There are several drawbacks to our analysis that should be taken under consideration when interpreting the results. Our analysis only include one randomized controlled trial. The vast majority of studies compared outcomes pre- and post-sling or artificial urinary sphincter intervention and did not contain a control group which may impact some of the findings, particularly the subjective outcomes such as quality of life. Issues in regard to study design reflects the quality of the studies available for our meta-analysis. Other study issues include the definition of incontinence, cure rate, and improvement in incontinence varied across studies which may have confounded the results. Currently there is no standardized classification for evaluating outcomes in the evaluation of the efficacy of different methods for treating post-prostatectomy urinary incontinence. Our meta-analysis did not compare the effectiveness of slings to artificial urinary sphincter. Very few studies have compared the effectiveness between different treatments, instead the choice of the treatment was the surgeon’s decision. Well-designed studies are necessary to compare the efficacy across different treatments for incontinence following prostatectomy.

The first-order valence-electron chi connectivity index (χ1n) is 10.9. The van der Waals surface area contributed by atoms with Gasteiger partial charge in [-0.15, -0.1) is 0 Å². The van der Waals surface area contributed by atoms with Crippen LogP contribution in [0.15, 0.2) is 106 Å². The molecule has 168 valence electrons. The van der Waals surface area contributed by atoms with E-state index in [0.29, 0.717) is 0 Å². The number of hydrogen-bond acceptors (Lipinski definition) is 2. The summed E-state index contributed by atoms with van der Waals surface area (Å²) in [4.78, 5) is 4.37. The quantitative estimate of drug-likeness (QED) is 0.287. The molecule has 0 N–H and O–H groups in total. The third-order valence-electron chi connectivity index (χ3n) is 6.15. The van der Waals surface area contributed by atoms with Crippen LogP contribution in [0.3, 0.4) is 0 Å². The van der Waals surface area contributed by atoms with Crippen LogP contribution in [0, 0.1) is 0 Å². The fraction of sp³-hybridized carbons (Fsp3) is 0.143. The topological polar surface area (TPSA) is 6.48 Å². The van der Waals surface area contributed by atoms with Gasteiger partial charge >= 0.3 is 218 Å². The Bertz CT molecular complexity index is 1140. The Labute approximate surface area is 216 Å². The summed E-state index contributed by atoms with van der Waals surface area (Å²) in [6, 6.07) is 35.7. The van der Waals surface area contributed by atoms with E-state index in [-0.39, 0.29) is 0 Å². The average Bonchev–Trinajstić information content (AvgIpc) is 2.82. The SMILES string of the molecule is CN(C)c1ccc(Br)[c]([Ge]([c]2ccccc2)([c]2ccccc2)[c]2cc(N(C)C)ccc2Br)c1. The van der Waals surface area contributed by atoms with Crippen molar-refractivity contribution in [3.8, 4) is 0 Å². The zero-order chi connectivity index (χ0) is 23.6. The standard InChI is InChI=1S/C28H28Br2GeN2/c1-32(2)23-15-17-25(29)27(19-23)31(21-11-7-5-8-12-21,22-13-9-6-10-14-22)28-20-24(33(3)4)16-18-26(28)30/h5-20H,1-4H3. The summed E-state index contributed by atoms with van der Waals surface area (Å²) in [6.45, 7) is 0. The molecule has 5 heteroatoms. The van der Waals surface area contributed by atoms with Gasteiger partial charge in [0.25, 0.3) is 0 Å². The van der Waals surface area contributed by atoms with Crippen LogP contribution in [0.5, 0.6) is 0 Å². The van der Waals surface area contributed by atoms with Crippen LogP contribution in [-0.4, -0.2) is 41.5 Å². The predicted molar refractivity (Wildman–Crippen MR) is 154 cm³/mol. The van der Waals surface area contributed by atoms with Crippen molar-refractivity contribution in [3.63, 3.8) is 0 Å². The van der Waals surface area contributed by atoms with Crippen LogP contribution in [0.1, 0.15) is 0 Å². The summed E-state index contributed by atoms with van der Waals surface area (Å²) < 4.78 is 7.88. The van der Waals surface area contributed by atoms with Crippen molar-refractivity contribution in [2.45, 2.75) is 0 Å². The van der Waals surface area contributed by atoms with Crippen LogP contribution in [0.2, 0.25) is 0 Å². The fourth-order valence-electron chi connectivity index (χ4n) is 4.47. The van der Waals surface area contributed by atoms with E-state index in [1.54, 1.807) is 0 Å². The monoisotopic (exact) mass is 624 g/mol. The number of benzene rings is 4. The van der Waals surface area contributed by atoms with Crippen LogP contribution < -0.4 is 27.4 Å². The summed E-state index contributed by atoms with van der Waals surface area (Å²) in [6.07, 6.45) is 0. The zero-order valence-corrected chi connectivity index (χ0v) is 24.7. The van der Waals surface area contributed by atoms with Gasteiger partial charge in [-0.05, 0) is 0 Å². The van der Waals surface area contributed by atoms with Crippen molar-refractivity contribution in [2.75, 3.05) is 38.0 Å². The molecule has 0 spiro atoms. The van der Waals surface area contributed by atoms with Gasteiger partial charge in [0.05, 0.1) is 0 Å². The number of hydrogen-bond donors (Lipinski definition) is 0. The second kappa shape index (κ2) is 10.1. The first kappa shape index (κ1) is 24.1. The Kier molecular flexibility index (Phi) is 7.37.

In summary, our meta-analysis found that the use of sling and urinary sphincter are effective in treating post-prostatectomy urinary incontinence, resulting in significantly reduction in the number of pads used per day the patient’s quality of life.
- Conceived and designed the experiments: YCC PHL VCHL.
- Analyzed the data: YCC PHL YYJ.
- Wrote the paper: YCC YYJ.
- Critically revised the manuscript: YCC PHL VCHL. Provided final approval of the manuscript: YCC PHL YYJ VCHL. Guarantor of integrity of the entire study: YCC. Definition of intellectual content: YCC. Literature research: YCC. Statistical analysis: PHL YYJ. Administrative, technical or material support: PHL YYJ.